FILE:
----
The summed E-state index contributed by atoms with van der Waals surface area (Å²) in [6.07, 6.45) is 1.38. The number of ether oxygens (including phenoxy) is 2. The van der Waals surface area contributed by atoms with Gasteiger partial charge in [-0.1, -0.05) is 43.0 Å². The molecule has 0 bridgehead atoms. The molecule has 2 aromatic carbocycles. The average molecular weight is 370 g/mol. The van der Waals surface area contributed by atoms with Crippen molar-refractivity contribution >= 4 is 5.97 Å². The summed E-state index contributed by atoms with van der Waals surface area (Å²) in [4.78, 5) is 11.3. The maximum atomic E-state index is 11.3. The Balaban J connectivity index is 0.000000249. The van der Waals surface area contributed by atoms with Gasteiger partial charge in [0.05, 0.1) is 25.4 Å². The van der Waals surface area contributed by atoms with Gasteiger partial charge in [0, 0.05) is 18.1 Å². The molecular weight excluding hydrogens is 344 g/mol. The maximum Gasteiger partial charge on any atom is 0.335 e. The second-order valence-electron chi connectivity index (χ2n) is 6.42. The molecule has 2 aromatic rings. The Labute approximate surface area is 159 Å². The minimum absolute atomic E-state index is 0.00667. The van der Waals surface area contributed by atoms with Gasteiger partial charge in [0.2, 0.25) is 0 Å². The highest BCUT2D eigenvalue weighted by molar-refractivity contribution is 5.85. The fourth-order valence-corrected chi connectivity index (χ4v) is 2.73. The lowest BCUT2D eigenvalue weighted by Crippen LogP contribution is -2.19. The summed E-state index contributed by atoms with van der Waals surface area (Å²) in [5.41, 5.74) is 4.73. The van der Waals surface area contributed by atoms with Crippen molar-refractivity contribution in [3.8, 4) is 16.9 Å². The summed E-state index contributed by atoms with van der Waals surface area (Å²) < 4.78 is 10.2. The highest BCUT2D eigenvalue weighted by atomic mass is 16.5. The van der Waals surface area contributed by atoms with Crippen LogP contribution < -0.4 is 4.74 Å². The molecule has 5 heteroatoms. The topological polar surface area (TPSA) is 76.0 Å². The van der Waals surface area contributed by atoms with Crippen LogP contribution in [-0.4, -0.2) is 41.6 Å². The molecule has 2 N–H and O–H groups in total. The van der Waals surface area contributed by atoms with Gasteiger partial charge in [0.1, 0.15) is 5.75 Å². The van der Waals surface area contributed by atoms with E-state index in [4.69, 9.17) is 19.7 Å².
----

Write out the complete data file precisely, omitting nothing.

The summed E-state index contributed by atoms with van der Waals surface area (Å²) in [6.07, 6.45) is 1.38. The number of ether oxygens (including phenoxy) is 2. The van der Waals surface area contributed by atoms with Gasteiger partial charge in [-0.1, -0.05) is 43.0 Å². The molecule has 0 bridgehead atoms. The molecule has 2 aromatic carbocycles. The average molecular weight is 370 g/mol. The van der Waals surface area contributed by atoms with Crippen molar-refractivity contribution >= 4 is 5.97 Å². The summed E-state index contributed by atoms with van der Waals surface area (Å²) in [4.78, 5) is 11.3. The maximum atomic E-state index is 11.3. The Balaban J connectivity index is 0.000000249. The van der Waals surface area contributed by atoms with Gasteiger partial charge in [0.05, 0.1) is 25.4 Å². The van der Waals surface area contributed by atoms with Gasteiger partial charge in [0, 0.05) is 18.1 Å². The molecular weight excluding hydrogens is 344 g/mol. The maximum Gasteiger partial charge on any atom is 0.335 e. The second-order valence-electron chi connectivity index (χ2n) is 6.42. The molecule has 2 aromatic rings. The Labute approximate surface area is 159 Å². The minimum absolute atomic E-state index is 0.00667. The van der Waals surface area contributed by atoms with Gasteiger partial charge in [0.2, 0.25) is 0 Å². The highest BCUT2D eigenvalue weighted by molar-refractivity contribution is 5.85. The fourth-order valence-corrected chi connectivity index (χ4v) is 2.73. The lowest BCUT2D eigenvalue weighted by Crippen LogP contribution is -2.19. The summed E-state index contributed by atoms with van der Waals surface area (Å²) in [5.41, 5.74) is 4.73. The van der Waals surface area contributed by atoms with Crippen molar-refractivity contribution in [3.8, 4) is 16.9 Å². The summed E-state index contributed by atoms with van der Waals surface area (Å²) < 4.78 is 10.2. The highest BCUT2D eigenvalue weighted by atomic mass is 16.5. The van der Waals surface area contributed by atoms with Crippen LogP contribution < -0.4 is 4.74 Å². The molecule has 5 heteroatoms. The topological polar surface area (TPSA) is 76.0 Å². The van der Waals surface area contributed by atoms with Crippen LogP contribution in [-0.4, -0.2) is 41.6 Å². The molecule has 2 N–H and O–H groups in total. The van der Waals surface area contributed by atoms with Gasteiger partial charge in [0.1, 0.15) is 5.75 Å². The van der Waals surface area contributed by atoms with E-state index in [4.69, 9.17) is 19.7 Å².